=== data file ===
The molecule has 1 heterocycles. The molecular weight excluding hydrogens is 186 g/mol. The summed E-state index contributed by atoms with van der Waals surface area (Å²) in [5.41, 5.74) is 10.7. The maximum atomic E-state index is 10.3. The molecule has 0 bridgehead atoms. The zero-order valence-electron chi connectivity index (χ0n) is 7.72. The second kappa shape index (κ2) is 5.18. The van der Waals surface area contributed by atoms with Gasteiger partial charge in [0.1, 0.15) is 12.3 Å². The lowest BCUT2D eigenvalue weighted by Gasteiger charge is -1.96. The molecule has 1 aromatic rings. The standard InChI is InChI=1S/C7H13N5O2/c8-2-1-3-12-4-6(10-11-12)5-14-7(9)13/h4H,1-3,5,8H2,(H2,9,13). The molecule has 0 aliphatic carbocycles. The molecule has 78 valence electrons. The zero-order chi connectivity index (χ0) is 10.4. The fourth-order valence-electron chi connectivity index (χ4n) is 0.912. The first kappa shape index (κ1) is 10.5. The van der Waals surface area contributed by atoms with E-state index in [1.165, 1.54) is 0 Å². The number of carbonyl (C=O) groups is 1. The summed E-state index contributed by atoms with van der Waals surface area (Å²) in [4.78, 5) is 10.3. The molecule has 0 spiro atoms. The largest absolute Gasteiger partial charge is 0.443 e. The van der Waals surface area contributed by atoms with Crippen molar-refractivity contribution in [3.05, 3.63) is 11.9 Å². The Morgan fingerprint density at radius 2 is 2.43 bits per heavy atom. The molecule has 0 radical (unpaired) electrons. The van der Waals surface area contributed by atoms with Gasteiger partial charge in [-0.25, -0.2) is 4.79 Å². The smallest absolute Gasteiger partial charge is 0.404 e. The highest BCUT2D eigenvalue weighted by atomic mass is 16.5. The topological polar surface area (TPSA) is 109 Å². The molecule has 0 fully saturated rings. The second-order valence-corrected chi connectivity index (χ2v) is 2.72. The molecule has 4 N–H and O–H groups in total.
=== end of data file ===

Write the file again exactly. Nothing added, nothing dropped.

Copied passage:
The molecule has 1 heterocycles. The molecular weight excluding hydrogens is 186 g/mol. The summed E-state index contributed by atoms with van der Waals surface area (Å²) in [5.41, 5.74) is 10.7. The maximum atomic E-state index is 10.3. The molecule has 0 bridgehead atoms. The zero-order valence-electron chi connectivity index (χ0n) is 7.72. The second kappa shape index (κ2) is 5.18. The van der Waals surface area contributed by atoms with Gasteiger partial charge in [0.1, 0.15) is 12.3 Å². The lowest BCUT2D eigenvalue weighted by Gasteiger charge is -1.96. The molecule has 1 aromatic rings. The standard InChI is InChI=1S/C7H13N5O2/c8-2-1-3-12-4-6(10-11-12)5-14-7(9)13/h4H,1-3,5,8H2,(H2,9,13). The molecule has 0 aliphatic carbocycles. The molecule has 78 valence electrons. The zero-order chi connectivity index (χ0) is 10.4. The fourth-order valence-electron chi connectivity index (χ4n) is 0.912. The first kappa shape index (κ1) is 10.5. The van der Waals surface area contributed by atoms with E-state index in [1.165, 1.54) is 0 Å². The number of carbonyl (C=O) groups is 1. The summed E-state index contributed by atoms with van der Waals surface area (Å²) in [4.78, 5) is 10.3. The molecule has 0 spiro atoms. The largest absolute Gasteiger partial charge is 0.443 e. The van der Waals surface area contributed by atoms with Crippen molar-refractivity contribution in [3.05, 3.63) is 11.9 Å². The Morgan fingerprint density at radius 2 is 2.43 bits per heavy atom. The molecule has 0 radical (unpaired) electrons. The van der Waals surface area contributed by atoms with Gasteiger partial charge in [-0.25, -0.2) is 4.79 Å². The smallest absolute Gasteiger partial charge is 0.404 e. The highest BCUT2D eigenvalue weighted by atomic mass is 16.5. The topological polar surface area (TPSA) is 109 Å². The molecule has 0 fully saturated rings. The second-order valence-corrected chi connectivity index (χ2v) is 2.72. The molecule has 4 N–H and O–H groups in total.